I guess I will have to add a third installment to this post. Writing it kind of takes a lot out of me as you can imagine, but I am glad to finally tell it. Check here to read the rest of our experience.
Monday, February 15, 2010
Bedrest continues. And as I work on finishing the story I began yesterday (it's pretty long, actually), I thought I would lighten the mood with a short post.
Indeed, I missed the Valentine’s dance Saturday night. And then yesterday, Valentine’s Day, I missed church (for which I was glad, as apparently there is a nice little rumor floating that I have lost the baby -I HAVE NOT!). Then we forfeited a lovely dinner invitation as well so that I could rest.
Our most amazing friends came and took ALL FOUR of our children anyhow, and left us a lovely dinner to share. I wandered out to the couch (that’s my flight pattern now; bed, couch, bed, couch with a whole lot of toilet layovers in between). We exchanged our traditional five-dollar-limit gifts. I had secured mine the day before all this uterine action started; a terrific score at the thrift store. Guy cheated. He spent six.
Guy dragged the piano bench over to the couch, opened a bottle of sparkling cider, and we shared dinner by candlelight. Norah Jones crooned to us softly, and my sweetie danced with me for a few moments --well, you know, the “hug-sway”, not waltzing or anything. Now, don’t scold! Call it a leg-stretch. You don’t want me to get bedsores do you?
We talked for a long time about the book I’m reading, his work, the baby, the future…
I love him so immeasurably. Really, this gentle, wonderful man has held me up through so much, even with such a heavy load on his own back. He works full time, is a full time student finishing up his administrative credential, he is the executive secretary to the bishop at church, he takes his children on dates, is loyal and loving to his wife, cooks, takes over what I am unable to do right now (which is everything) and still makes time for stories and snuggles for little ones. I love him. How could I not love him?
And for better or for better, I'll never forget this Valentine’s day.
(I'll go finish writing the previous post now.)
Sunday, February 14, 2010
(Note: Out of respect to my friends at Lost and Found, many of whom have suffered many losses and heartbreaks, please know that this post deals with both pregnancy and multiple miscarriages. Please feel free to visit me with a comment)
“Now faith is the substance of things hoped for, the evidence of things not seen.” Hebrews 11:1
I suppose it’s time to tell the story. I have time, if you do. I am in bed, after all, and heck, I might as well, since I can’t go tonight to the church Valentine’s dance that I planned and organized (that’s me, pouting a little. I mean, who doesn’t want to dance cheek to cheek with their sweetie the whole night to a playlist they made themselves? Exactly.) .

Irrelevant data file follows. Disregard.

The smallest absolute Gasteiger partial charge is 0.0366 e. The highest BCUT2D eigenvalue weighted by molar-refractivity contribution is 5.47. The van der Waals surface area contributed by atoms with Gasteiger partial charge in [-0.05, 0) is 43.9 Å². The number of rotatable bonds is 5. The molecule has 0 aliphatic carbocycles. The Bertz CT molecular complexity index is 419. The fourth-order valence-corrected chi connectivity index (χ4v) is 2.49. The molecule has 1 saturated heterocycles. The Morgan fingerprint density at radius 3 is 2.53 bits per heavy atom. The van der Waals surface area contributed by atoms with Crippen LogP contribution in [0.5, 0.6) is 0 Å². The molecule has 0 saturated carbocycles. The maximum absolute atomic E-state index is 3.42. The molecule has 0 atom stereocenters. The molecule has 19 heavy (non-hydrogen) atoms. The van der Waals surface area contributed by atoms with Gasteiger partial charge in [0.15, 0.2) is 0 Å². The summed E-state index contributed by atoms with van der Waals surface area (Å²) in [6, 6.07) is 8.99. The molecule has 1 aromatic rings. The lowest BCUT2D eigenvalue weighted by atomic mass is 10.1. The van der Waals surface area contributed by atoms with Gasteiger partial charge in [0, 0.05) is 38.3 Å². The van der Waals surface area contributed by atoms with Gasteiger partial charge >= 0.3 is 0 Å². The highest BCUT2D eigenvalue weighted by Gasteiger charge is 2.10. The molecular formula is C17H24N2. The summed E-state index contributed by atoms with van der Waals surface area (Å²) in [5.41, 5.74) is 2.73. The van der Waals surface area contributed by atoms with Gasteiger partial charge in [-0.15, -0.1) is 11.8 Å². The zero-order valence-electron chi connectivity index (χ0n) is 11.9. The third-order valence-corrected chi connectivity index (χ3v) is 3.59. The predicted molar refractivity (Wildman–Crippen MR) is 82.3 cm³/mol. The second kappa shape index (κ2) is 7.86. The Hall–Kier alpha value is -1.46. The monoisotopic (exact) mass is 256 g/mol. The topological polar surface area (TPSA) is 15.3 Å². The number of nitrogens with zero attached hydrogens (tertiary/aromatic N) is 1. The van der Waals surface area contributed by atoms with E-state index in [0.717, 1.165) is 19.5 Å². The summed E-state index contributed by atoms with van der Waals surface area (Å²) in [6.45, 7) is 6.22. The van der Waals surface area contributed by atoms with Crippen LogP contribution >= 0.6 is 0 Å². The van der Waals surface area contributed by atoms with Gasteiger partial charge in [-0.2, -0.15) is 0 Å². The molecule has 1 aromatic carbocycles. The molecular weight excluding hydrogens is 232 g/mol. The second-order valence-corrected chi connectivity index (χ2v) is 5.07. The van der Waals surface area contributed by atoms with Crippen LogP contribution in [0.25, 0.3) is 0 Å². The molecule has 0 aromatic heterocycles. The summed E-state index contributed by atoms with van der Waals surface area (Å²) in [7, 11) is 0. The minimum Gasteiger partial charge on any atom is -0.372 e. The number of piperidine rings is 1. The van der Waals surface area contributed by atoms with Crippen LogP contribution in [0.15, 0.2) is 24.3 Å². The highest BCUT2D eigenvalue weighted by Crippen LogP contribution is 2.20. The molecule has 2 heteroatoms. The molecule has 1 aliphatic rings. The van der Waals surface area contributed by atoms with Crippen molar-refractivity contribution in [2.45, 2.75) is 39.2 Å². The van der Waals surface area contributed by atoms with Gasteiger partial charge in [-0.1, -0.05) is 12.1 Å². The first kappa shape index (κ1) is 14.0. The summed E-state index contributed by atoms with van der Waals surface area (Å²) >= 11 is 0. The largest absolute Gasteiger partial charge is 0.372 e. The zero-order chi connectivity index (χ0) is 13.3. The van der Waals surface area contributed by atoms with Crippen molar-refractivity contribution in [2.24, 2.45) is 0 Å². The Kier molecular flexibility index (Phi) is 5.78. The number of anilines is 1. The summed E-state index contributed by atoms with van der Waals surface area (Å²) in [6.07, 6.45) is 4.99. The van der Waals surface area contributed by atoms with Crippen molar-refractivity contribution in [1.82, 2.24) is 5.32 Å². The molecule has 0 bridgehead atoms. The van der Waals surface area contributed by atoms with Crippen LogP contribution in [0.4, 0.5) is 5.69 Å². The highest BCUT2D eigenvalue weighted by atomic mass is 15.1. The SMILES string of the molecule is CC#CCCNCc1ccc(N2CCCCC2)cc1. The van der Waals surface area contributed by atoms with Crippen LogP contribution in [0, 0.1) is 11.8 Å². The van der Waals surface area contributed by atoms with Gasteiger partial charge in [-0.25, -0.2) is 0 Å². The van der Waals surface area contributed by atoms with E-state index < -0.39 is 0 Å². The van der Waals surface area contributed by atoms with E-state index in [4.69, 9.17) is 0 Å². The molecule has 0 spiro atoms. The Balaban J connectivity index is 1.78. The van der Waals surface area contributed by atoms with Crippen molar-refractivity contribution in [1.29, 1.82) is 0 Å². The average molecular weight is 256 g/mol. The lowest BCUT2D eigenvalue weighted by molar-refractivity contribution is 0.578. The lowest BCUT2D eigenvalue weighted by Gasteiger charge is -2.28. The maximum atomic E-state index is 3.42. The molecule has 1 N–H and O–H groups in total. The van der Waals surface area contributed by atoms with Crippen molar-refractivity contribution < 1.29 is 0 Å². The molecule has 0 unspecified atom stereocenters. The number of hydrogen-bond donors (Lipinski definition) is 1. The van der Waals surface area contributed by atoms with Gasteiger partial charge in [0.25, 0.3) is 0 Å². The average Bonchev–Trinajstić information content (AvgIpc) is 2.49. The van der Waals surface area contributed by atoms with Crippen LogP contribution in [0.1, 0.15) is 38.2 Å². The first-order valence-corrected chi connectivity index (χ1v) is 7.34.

I waited to tell this, because it has been so uncertain. And still is, but I have decided to come at all of this from a place of profound and undying hope. It has taken me a while to get here, and “here” is only part of the way.
After our first miscarriage 8 years ago, we had accepted the fact that a loss was a likely event for anyone having several children, statistically speaking, and this was our “one in four”. It was devastating, but I never thought “why me?”.
Why not? One in four, right?
We had two more healthy children, and felt blessed and complete. Guy said four was perfect for going to Dinseyland- no one rides alone. Then when our baby girl was 6 months old, I began having feelings that there was this child, this other child, waiting for me. I kept this in my heart for some time, and finally began to talk to my husband about it casually. He said he felt quite content with four children, and so I left it alone for a while, but soon, it was all I could think about. In the past I had needed at least two years between children to even begin thinking about trying again, but here I was with a babe on my hip, and feeling a weight on my spirit I can’t explain. Guy began to seriously question his own heart and eventually came to the place where he was also wanting to welcome a little soul.
We surprised ourselves by achieving a pregnancy immediately, and then 2 months later on our 13th anniversary, I began to bleed. We did all we could to save it, but the loss was inevitable, and 2 days later on New Year’s Eve we had the miscarriage. We waited to heal a few months, and then tried again. After several months of trying we were blessed with that little pink line and embarked timidly on another pregnancy. Eight weeks later my dad fell and broke his hip, became lost in dementia and I took up vigil at the hospital and then at the nursing home. While there, I began to bleed. It took 10 days for that one to be over.